Gov. Mark Dayton emerged Tuesday from a meeting with Vikings owner Zygi Wilf, as well as the team attorney and chief financial officer, to say there is no breakthrough yet in a stadium financing deal with the team.
Neither side said their differences were major, but did say there's no resolution in sight. Dayton said went so far as to say he doesn't know whether a resolution is even possible.
"I'm hopeful. I don't use the word optimistic with this project any longer, and I don't use specific timetables any more," the governor said. "But everyone knows that the clock is ticking in terms of the legislative session. So, I think if we are going to get something nailed down, probably the end of next week, but it needs to be soon."
Dayton said that his chief stadium negotiator, Ted Mondale, would be meeting with Minneapolis officials on Wednesday to try and tie up some of the loose ends on the city's bid to host the team at the current site of the Metrodome.
Wilf said he was still trying to win support at the Capitol, as well.
"I am on the phone with the Capitol and everyone here on a daily and nightly basis," Wilf said. "I do feel that we do understand the process and what it'll take to get everyone on board."
He declined to say what he and the rest of the Vikings ownership were willing to pay for a Minneapolis stadium. He also said it wasn't clear how long, or if the Vikings would have to play at TCF Bank stadium while their new home was being built.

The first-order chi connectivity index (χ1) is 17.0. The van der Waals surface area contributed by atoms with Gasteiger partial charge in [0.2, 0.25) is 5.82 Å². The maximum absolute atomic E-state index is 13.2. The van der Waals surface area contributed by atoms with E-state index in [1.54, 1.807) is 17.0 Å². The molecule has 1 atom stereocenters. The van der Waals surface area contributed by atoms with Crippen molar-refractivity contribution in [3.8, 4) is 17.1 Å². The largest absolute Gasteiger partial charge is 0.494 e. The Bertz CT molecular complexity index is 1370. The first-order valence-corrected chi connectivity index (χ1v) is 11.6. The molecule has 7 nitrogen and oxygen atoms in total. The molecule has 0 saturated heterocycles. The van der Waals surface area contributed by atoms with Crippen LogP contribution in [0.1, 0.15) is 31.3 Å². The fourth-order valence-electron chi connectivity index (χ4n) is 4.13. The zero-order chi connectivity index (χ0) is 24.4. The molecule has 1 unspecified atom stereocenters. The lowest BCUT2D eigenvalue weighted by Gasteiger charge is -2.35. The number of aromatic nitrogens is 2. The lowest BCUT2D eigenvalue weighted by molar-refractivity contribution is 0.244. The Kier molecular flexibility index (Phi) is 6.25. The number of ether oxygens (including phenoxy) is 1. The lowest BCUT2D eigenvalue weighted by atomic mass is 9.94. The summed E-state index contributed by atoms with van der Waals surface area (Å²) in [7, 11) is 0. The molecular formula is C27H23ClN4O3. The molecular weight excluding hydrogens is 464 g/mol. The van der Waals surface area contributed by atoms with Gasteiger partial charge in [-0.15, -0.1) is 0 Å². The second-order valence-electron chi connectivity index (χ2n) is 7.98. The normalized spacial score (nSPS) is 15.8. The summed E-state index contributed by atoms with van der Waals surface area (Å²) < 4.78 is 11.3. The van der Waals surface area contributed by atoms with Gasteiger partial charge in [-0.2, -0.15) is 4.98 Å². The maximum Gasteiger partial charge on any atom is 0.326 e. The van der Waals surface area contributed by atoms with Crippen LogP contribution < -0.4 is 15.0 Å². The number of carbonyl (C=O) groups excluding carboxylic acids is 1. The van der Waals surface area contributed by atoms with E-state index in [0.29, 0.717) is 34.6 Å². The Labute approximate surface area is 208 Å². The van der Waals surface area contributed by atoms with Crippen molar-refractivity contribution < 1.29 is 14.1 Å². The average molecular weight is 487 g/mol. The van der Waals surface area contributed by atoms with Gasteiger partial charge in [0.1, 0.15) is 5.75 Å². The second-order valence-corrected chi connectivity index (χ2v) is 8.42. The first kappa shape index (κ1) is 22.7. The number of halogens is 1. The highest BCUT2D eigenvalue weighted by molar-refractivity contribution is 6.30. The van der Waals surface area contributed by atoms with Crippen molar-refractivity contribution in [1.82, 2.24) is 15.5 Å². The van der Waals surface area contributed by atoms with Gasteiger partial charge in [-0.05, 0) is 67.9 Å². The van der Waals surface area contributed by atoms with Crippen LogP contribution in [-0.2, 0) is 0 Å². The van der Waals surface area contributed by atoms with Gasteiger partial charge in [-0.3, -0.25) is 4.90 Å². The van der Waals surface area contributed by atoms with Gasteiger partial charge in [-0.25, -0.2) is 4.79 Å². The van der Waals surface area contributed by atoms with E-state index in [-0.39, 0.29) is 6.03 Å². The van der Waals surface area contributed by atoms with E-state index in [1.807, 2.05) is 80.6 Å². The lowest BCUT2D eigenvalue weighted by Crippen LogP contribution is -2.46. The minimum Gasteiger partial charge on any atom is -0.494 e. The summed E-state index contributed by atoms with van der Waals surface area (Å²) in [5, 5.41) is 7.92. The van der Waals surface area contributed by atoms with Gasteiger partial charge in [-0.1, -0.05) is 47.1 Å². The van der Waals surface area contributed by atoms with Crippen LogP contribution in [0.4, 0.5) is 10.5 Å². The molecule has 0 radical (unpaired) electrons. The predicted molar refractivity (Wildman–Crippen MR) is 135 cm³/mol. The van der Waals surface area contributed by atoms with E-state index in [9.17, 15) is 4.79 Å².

Lack of support on the Minneapolis City Council is also a sticking point in the negotiations. The stadium bid by Mayor R.T. Rybak has yet to win over a majority on the 13-member council.
Dayton says he hopes they'll come around.
"They're going to have to decide whether they can support a stadium project in Minneapolis or not," he said. "They're the ones that will have to be accountable to the people of Minneapolis, the people of Minnesota for their decision. I am again, hopeful. I'm not going to say optimistic, but hopeful that they will realize that this is a tremendous boon in terms of jobs, in terms of downtown revitalization, in terms of a future of the city that's a bigger picture than some of them look at it now."